“The best way for funders — and for higher ed institutions themselves — to further diversity, whether before or after the Supreme Court decision, is to identify and nurture leaders who are themselves committed to that objective, whatever their own demographic profile,” Harper said. “This is a guiding principle for Mellon Higher Learning, and it will continue to be so for years to come.”

7. Promote cross-sector dialogue and knowledge sharing

Part of the difficulty funders and universities are currently facing stems from the significant legal uncertainty about what schools and other institutions can and cannot do. Philanthropy can support work that provides greater legal clarity around what funders can do in a post-affirmative-action climate. Humphreys noted that Lumina grantee Education Counsel brings together higher ed leaders “to create communities of practice and discussion around ways to protect diversity in higher education and higher ed admissions while adhering to the new landscape the court’s opinion has created.” The foundation has supported Ed Counsel’s efforts to provide an analysis of the decision and preliminary guidance to the field in the aftermath of the Supreme Court’s decision.

Similarly, Kresge is helping to cover the costs of an upcoming Department of Education National Summit on Equal Opportunity in Higher Education convening to explore strategies and resources that expand student access and to ensure, to quote Moses, that “there aren’t 4,000 interpretations of the law and that people are operating within the law.”

8. Dial back giving for granite countertops

One of the biggest obstacles preventing low-income students from attending college is cost. Funders can adopt these action items, but they’ll have far less impact if tuition continues to rise beyond the rate of inflation and financial aid fails to keep pace. Funders can’t set tuition rates, but they can ensure that their gifts don’t needlessly increase costs by bankrolling expensive and ostentatious capital projects.

This is one area where alumni donors have a disproportionately large impact since they’re more inclined to bankroll students’ luxurious residential experience. “Residential facilities are critical to higher ed, and somebody pays for that — either students or donors,” Moses said. “It would be better if a donor put some of that money into financial aid or research instead of granite countertops.”

9. Dig into advocacy work

Funders can support organizations pushing for policy change and use their bully pulpit to advance priorities. Tactics include supporting groups developing new approaches to more equitable admissions, like Lumina grantee the National Association for College Admission and Counseling; supporting policies that facilitate transfers; and pushing for free community college and effective transfer pathways from community colleges to four-year schools.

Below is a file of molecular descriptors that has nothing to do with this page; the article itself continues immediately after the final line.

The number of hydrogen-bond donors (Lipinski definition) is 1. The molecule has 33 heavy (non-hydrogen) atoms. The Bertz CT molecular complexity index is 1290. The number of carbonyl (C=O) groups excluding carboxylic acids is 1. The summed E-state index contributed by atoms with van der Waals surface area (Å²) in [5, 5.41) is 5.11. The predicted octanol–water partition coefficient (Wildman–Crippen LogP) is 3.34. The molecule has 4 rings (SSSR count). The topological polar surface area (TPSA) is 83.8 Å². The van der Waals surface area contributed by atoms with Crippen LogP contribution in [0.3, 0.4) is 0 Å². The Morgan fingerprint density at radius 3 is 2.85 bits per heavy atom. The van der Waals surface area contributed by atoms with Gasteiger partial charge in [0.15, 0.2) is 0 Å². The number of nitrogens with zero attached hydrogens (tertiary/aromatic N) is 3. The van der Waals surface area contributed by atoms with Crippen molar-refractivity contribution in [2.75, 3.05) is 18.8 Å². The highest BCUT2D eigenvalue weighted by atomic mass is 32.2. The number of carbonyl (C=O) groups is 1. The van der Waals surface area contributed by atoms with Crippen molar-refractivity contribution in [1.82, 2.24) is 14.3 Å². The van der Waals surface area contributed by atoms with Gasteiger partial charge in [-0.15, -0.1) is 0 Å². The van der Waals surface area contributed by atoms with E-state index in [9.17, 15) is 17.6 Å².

Funders can also encourage state legislators to increase funding for public institutions, which Moses called “the secret sauce” that drove the American economy from the 1950s through the 1970s. That being said, funders will find that their hands will be tied. Virtually every state in the country has a balanced budget amendment, which means states can’t go into debt to fund public education. Instead, they push the debt load onto families. “It’s the only state service that requires citizens to borrow money,” Moses said, “and it allows the state to balance the budget and cut taxes.”

Funders can encourage university administrators to remove barriers to access. Many in philanthropy have called for the elimination of legacy admissions, where admissions officers show a preference to applicants on the basis of their familial relationship to alumni of that institution; they similarly call for an end to early binding decisions, which tend to reserve spots for students from families that can afford to pay exorbitant tuition fees. “A shocking 50% of students at highly selective institutions (defined as the Ivy Plus group) benefited from either legacy or binding early admission, and in many cases, from both,” Moses said. “These policies disproportionately benefit white and affluent students and are a key reason why top colleges and universities enroll far too few low-income students and students of color.”

This an area where funders’ grantmaking and policy work intersect. In 2022, Kresge made a grant to Education Reform Now to research “information gaps” between legacy admissions and early binding decisions, develop policy proposals, and create a communications plan to inform opinion leaders and policymakers at the national, state and higher education institutional levels using the findings and recommendations.

Lastly, funders can nudge administrators to reorient recruiting efforts toward students attending inner city and rural schools, and cease participation in university rankings — especially the one conjured up by U.S. News and World Report. “We’ve been thinking about ways higher education funders can discourage a reliance on this beauty contest that has really undermined American higher education policy,” Moses said.